Table 5 shows the NDCG and RBP effectiveness attained in this non-perfect evaluation scenario, as well as their respective risk-reward trade-offs compared to a BM25 baseline, as quantified by TRisk. As a further reference point, Table 5 also includes the effectiveness score of returning the matched centroid run without processing the input query from the user, denoted as RCC (Return Cluster Centroid). We also include RCC for the perfect matching scenario , to exhibit how intolerant to failure this strategy is when faced with the possibility of erroneous cluster matching. In an ideal world where all possible clusters have been pre-computed and can be matched perfectly, RCC represents the best score that could be achieved using the approach shown in Figure 1. The performance of all of the approaches degrades as increases, and they are vulnerable to inaccuracies if the clustering error might be high. The key point is that if a search engine receives an exact match well-known query, it can simply return a cached result, which is what is commonly done in practice (Fagni et al., 2006; Cambazoglu et al., 2010; Baeza-Yates et al., 2008; Wang et al., 2014; Gan and Suel, 2009; Ma and Wang, 2012); what we are exploring here is the consequence of also allowing approximated matches to be exploited.

Overall, Ref-Reorder is the most robust technique, as was also shown in Table 4, and remains significantly better than LtR in terms of effectiveness, even when % of queries are assigned to the wrong cluster. In the two lower halves of the table, with the error rate increased to , Ref-Reorder remains statistically significantly better than the LtR baseline. In contrast to the results of Table 4, this method now has the most wins and least number of losses of any of the online fusion approaches considered on both evaluation metrics. Observe also that the higher error rate leads to increased RBP residuals, but with the Ref-Reorder average residual increasing by least. Even with unrealistically large error rates such as (not shown in Table 5), the NDCG score for Ref-Reorder is (and for RBP, is  ). That is, even with a very high error rate in terms of cluster identification, retrieval effectiveness remains close to the original BM25 run prior to the application of boosting (Table 4).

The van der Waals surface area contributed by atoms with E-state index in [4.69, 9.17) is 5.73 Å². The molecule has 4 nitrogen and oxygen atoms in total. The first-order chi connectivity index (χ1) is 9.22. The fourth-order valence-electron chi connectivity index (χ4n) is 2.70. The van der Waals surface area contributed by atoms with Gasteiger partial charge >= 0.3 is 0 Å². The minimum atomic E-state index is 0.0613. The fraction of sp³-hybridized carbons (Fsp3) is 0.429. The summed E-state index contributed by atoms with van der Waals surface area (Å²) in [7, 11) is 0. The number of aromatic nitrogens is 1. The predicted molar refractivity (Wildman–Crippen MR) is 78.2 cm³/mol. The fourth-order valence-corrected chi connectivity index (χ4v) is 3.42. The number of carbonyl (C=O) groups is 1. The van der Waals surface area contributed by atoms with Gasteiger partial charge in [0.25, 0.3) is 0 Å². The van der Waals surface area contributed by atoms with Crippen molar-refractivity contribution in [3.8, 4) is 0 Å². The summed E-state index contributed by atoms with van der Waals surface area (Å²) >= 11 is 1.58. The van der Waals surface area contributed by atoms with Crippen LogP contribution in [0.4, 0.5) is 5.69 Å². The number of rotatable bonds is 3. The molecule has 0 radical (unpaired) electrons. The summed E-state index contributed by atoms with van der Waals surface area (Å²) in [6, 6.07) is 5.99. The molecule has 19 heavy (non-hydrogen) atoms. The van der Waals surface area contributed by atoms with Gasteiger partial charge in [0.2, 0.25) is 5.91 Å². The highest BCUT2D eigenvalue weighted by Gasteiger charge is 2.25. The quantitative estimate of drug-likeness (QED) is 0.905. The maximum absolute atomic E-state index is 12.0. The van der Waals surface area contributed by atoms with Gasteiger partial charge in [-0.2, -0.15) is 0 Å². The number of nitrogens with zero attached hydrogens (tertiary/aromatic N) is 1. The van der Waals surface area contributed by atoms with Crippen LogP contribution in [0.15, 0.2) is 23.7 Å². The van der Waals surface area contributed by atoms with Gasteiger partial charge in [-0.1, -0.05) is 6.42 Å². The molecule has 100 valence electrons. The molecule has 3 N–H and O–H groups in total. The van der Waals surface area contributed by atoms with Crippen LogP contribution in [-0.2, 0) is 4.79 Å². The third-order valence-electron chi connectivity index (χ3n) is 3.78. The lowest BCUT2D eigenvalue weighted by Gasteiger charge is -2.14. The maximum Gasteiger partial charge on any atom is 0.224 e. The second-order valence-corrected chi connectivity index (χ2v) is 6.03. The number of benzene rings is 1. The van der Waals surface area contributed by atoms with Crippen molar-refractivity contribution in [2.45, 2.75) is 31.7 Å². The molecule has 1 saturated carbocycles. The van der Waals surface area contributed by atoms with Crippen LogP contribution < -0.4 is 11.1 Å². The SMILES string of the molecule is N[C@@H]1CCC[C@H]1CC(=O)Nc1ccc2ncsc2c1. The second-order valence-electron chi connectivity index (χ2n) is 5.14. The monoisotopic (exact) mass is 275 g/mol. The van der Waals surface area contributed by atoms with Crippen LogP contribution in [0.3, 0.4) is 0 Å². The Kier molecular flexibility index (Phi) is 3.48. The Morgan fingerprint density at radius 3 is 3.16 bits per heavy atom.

6. Discussion

We have presented three novel query effectiveness boosting techniques, built around the idea (Figure 1) of pre-computed query cluster centroids. We now consider some of the issues associated with this proposal, and a range of avenues for possible extension.

Improving Real-Time Rank Fusion.

Although the real-time rank fusion approaches outlined in Section 4 can be implemented in a low-latency manner, they nevertheless require substantial amounts of computation. For this reason, we opted to build query centroids offline using a cost-effective rank-fusion approach based on CombSUM (Section 5), and deploy online boosting approaches that make use of those centroids. It would be interesting to further develop these approaches to make them more scalable and less resource intensive. One possibility would be to employ large-scale distributed architectures, with parallel fusion conducted across multiple index server nodes and multiple (perhaps even all) clusters at a time. Another interesting avenue for future work is to develop ways in which non-additive fusion techniques such as RBC (Bailey et al., 2017) and RRF (Cormack et al., 2009) can be incorporated into the same framework. As a motivation, recent work has shown that cost-effective supervised rank fusion techniques can outperform state-of-the-art learning-to-rank models (Mourão and Magalhães, 2018).

Simulating Query Intent and Data Privacy.